After a break in August, we returned in September ready for two things: a delicious meal and a vigorous discussion of a truly gruesome seafaring tale. We had both and weren't disappointed by either. As to the first, Armando grilled an outstanding yellowtail tuna (caught, incidentally, by him on his most recent trip to the Sea of Cortez) and paired it with a perfectly done beef tri tip. To eat so well when discussing the plight of 19th-century sailors trapped in Arctic ice was almost criminal. Almost. But not enough to prevent some of us from reaching for seconds. Thank you, Armando, for setting an outstanding table, as usual.
We should also acknowledge Paul Liberatore, whose lifestyle pieces in the Marin IJ are consistently interesting and enjoyable. Paul was our guest for the evening and we are grateful to him for the positive reaction that followed his recent article about our book group. Thanks, Paul. Your profile of us provided a perspective sorely missing in the New York Times' trend piece last May.
Our Review and Discussion of The North Water
First, a disclaimer: a courtesy copy of The North Water was sent to us by the good folks at Henry Holt & Co. Evidently, they were hoping we'd review it and help them sell a few copies. Unfortunately, it was several months before Ian McGuire's first novel finally made it into our rotation. During that time the book was published, got great reviews, and sold plenty of hardcover copies. Thank goodness, because we genuinely liked the book and wouldn't want anyone to think we'd sing for the price of a lousy hardback. (We can be bought, just not that cheaply.)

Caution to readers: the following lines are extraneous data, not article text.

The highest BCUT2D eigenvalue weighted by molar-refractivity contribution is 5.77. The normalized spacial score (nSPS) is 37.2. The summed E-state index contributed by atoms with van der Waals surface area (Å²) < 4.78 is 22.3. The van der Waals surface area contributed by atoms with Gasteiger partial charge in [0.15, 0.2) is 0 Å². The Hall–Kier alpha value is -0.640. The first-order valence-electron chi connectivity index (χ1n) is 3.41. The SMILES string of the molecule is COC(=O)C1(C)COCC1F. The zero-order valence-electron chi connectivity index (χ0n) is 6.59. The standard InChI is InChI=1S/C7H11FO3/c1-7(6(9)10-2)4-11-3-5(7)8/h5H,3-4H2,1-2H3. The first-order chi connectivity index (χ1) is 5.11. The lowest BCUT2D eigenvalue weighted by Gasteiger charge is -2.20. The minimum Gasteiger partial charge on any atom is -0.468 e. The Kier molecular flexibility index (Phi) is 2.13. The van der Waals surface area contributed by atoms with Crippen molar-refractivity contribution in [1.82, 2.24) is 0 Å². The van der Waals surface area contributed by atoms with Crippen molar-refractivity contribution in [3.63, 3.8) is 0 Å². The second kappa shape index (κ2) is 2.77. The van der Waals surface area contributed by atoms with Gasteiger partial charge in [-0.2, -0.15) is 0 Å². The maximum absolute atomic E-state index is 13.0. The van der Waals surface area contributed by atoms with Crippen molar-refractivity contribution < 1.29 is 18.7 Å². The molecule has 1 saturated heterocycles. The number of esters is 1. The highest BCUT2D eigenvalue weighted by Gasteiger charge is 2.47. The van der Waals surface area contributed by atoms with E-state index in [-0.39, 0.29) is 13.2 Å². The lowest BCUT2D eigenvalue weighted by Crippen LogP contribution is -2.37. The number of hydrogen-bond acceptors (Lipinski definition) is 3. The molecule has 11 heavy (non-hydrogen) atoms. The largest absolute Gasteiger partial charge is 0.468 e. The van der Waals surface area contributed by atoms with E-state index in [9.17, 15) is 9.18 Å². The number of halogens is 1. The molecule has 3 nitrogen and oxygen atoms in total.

The North Water places the reader aboard the Volunteer, an 1850's whaling ship whose sailors are wretched (to a man), whose voyage is futile, and whose prey has retreated far north of their usual breeding grounds. But if any of us thought these simple themes would combine for a pleasant bit of historical fiction, perhaps with elements of Herman Melville, Patrick O'Brian, or Richard Henry Dana, we were in for a big surprise. The first page treats the reader to the novel's prime antagonist, Henry Drax, leaving a whorehouse and openly savoring the residue of a night of fornication. Within a few short pages he has killed a man, sodomized a boy, and shipped out on the Volunteer.
All of us found McGuire's novel rich in its language (with all of its coarseness) and peopled with unforgettable characters. As for universal themes, we kept coming back to the obvious: good vs. evil. Although, as Roy pointed out, since virtually every character is badly flawed, the contrast is really between Drax's malevolence and the more modest shortcomings of his shipmates. No one, including the protagonist Sumner, gets a pass from McGuire.
Rating The North Water
While Armando critiqued one of the whaling scenes as "inauthentic," the rest of us were captivated by a story so different from anything we've read to date. According to Larry, the book had the urgency and harshness of The Revenant; Doug found it "unflinchingly violent"; Tom said it was "engrossing" (high praise from the engineer!); Paul fell hard for McGuire's many "well-turned phrases"; and the history geek in Terry was fascinated by the novel's prescient account of a dying industry. With a rating of 7.8, The North Water landed high on our growing list of books read.
Next Up: The Sympathizer by Viet Thanh Nguyen
Doug miscalculated badly when he offered us 14 titles for our consideration. He subsequently pared the list to four in order to force a decision. We rejected Barbarian Days when we learned we could read a magazine-length version; Underground Airlines had some confusing it with Underground Railroad; and The Throwback Special simply didn't resonate. Which left us with Nguyen's much-praised The Sympathizer. Given how impressed we were with another recent Pulitzer winner (The Orphan Master's Son), we have high hopes for our next selection.